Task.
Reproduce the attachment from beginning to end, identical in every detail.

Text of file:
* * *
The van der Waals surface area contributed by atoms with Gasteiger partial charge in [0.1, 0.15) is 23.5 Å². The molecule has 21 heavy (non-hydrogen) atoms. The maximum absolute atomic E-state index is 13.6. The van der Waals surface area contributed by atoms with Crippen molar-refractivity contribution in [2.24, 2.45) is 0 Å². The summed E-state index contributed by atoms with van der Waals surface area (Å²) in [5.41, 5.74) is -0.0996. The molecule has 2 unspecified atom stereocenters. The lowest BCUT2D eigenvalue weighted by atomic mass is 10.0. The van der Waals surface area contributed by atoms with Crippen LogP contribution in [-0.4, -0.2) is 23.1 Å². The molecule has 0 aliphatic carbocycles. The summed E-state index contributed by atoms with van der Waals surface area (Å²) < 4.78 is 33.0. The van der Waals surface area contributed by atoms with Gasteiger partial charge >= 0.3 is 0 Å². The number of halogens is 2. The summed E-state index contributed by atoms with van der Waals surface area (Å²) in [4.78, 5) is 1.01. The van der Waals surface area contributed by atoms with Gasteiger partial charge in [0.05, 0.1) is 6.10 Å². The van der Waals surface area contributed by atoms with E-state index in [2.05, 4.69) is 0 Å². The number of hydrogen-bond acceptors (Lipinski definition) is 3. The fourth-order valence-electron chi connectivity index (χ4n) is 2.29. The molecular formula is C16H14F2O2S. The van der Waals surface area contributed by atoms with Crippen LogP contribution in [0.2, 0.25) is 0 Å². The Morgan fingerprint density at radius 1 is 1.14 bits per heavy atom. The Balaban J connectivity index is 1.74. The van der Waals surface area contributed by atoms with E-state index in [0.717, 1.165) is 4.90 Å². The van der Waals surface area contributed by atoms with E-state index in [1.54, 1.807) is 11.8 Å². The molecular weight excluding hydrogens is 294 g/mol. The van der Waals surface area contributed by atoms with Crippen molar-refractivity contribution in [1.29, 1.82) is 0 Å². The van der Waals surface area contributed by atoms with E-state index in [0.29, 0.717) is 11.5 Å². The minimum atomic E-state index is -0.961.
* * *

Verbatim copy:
The van der Waals surface area contributed by atoms with Gasteiger partial charge in [0.1, 0.15) is 23.5 Å². The molecule has 21 heavy (non-hydrogen) atoms. The maximum absolute atomic E-state index is 13.6. The van der Waals surface area contributed by atoms with Crippen molar-refractivity contribution in [2.24, 2.45) is 0 Å². The summed E-state index contributed by atoms with van der Waals surface area (Å²) in [5.41, 5.74) is -0.0996. The molecule has 2 unspecified atom stereocenters. The lowest BCUT2D eigenvalue weighted by atomic mass is 10.0. The van der Waals surface area contributed by atoms with Crippen LogP contribution in [-0.4, -0.2) is 23.1 Å². The molecule has 0 aliphatic carbocycles. The summed E-state index contributed by atoms with van der Waals surface area (Å²) < 4.78 is 33.0. The van der Waals surface area contributed by atoms with Gasteiger partial charge >= 0.3 is 0 Å². The number of halogens is 2. The summed E-state index contributed by atoms with van der Waals surface area (Å²) in [4.78, 5) is 1.01. The van der Waals surface area contributed by atoms with Gasteiger partial charge in [0.05, 0.1) is 6.10 Å². The van der Waals surface area contributed by atoms with E-state index in [2.05, 4.69) is 0 Å². The number of hydrogen-bond acceptors (Lipinski definition) is 3. The fourth-order valence-electron chi connectivity index (χ4n) is 2.29. The molecular formula is C16H14F2O2S. The van der Waals surface area contributed by atoms with Crippen LogP contribution in [0.2, 0.25) is 0 Å². The Morgan fingerprint density at radius 1 is 1.14 bits per heavy atom. The Balaban J connectivity index is 1.74. The van der Waals surface area contributed by atoms with E-state index in [0.717, 1.165) is 4.90 Å². The van der Waals surface area contributed by atoms with E-state index in [1.54, 1.807) is 11.8 Å². The molecular weight excluding hydrogens is 294 g/mol. The van der Waals surface area contributed by atoms with Crippen molar-refractivity contribution in [1.29, 1.82) is 0 Å². The van der Waals surface area contributed by atoms with E-state index in [0.29, 0.717) is 11.5 Å². The minimum atomic E-state index is -0.961.